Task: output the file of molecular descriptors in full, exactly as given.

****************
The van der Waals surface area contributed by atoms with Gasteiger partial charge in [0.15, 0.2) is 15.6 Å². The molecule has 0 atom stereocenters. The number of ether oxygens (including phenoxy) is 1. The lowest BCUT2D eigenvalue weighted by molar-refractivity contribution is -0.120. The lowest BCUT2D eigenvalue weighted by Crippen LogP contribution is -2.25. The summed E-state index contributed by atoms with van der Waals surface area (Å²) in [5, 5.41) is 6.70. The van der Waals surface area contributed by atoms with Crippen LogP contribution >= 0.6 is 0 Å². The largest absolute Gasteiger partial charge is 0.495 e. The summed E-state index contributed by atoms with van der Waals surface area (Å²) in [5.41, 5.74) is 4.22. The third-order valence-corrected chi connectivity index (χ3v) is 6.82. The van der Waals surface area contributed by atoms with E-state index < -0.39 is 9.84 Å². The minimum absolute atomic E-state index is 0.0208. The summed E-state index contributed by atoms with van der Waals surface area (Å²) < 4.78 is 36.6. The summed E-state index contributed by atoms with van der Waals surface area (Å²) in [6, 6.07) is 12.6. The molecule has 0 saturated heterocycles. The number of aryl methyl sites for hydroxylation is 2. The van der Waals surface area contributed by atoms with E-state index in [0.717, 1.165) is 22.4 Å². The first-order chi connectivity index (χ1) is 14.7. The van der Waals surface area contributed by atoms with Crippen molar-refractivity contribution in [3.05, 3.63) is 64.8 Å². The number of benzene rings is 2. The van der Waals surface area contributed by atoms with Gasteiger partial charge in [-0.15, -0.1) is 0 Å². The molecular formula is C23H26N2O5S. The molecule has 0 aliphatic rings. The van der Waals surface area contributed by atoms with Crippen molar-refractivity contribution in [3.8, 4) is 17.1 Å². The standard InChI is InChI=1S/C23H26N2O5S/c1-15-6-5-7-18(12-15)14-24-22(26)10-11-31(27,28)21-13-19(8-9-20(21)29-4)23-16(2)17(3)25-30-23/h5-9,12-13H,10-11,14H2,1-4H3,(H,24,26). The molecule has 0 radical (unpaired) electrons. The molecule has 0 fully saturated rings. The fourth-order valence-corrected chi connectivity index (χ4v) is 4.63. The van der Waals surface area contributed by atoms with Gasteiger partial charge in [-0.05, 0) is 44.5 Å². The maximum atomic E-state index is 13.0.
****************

The van der Waals surface area contributed by atoms with Gasteiger partial charge in [0.15, 0.2) is 15.6 Å². The molecule has 0 atom stereocenters. The number of ether oxygens (including phenoxy) is 1. The lowest BCUT2D eigenvalue weighted by molar-refractivity contribution is -0.120. The lowest BCUT2D eigenvalue weighted by Crippen LogP contribution is -2.25. The summed E-state index contributed by atoms with van der Waals surface area (Å²) in [5, 5.41) is 6.70. The van der Waals surface area contributed by atoms with Crippen LogP contribution >= 0.6 is 0 Å². The largest absolute Gasteiger partial charge is 0.495 e. The summed E-state index contributed by atoms with van der Waals surface area (Å²) in [5.41, 5.74) is 4.22. The third-order valence-corrected chi connectivity index (χ3v) is 6.82. The van der Waals surface area contributed by atoms with E-state index < -0.39 is 9.84 Å². The minimum absolute atomic E-state index is 0.0208. The summed E-state index contributed by atoms with van der Waals surface area (Å²) < 4.78 is 36.6. The summed E-state index contributed by atoms with van der Waals surface area (Å²) in [6, 6.07) is 12.6. The molecule has 0 saturated heterocycles. The number of aryl methyl sites for hydroxylation is 2. The van der Waals surface area contributed by atoms with E-state index in [0.717, 1.165) is 22.4 Å². The first-order chi connectivity index (χ1) is 14.7. The van der Waals surface area contributed by atoms with Crippen molar-refractivity contribution in [3.05, 3.63) is 64.8 Å². The number of benzene rings is 2. The van der Waals surface area contributed by atoms with Gasteiger partial charge in [-0.15, -0.1) is 0 Å². The molecular formula is C23H26N2O5S. The molecule has 0 aliphatic rings. The van der Waals surface area contributed by atoms with Crippen molar-refractivity contribution in [3.8, 4) is 17.1 Å². The standard InChI is InChI=1S/C23H26N2O5S/c1-15-6-5-7-18(12-15)14-24-22(26)10-11-31(27,28)21-13-19(8-9-20(21)29-4)23-16(2)17(3)25-30-23/h5-9,12-13H,10-11,14H2,1-4H3,(H,24,26). The molecule has 0 radical (unpaired) electrons. The molecule has 0 fully saturated rings. The fourth-order valence-corrected chi connectivity index (χ4v) is 4.63. The van der Waals surface area contributed by atoms with Gasteiger partial charge in [-0.05, 0) is 44.5 Å². The maximum atomic E-state index is 13.0.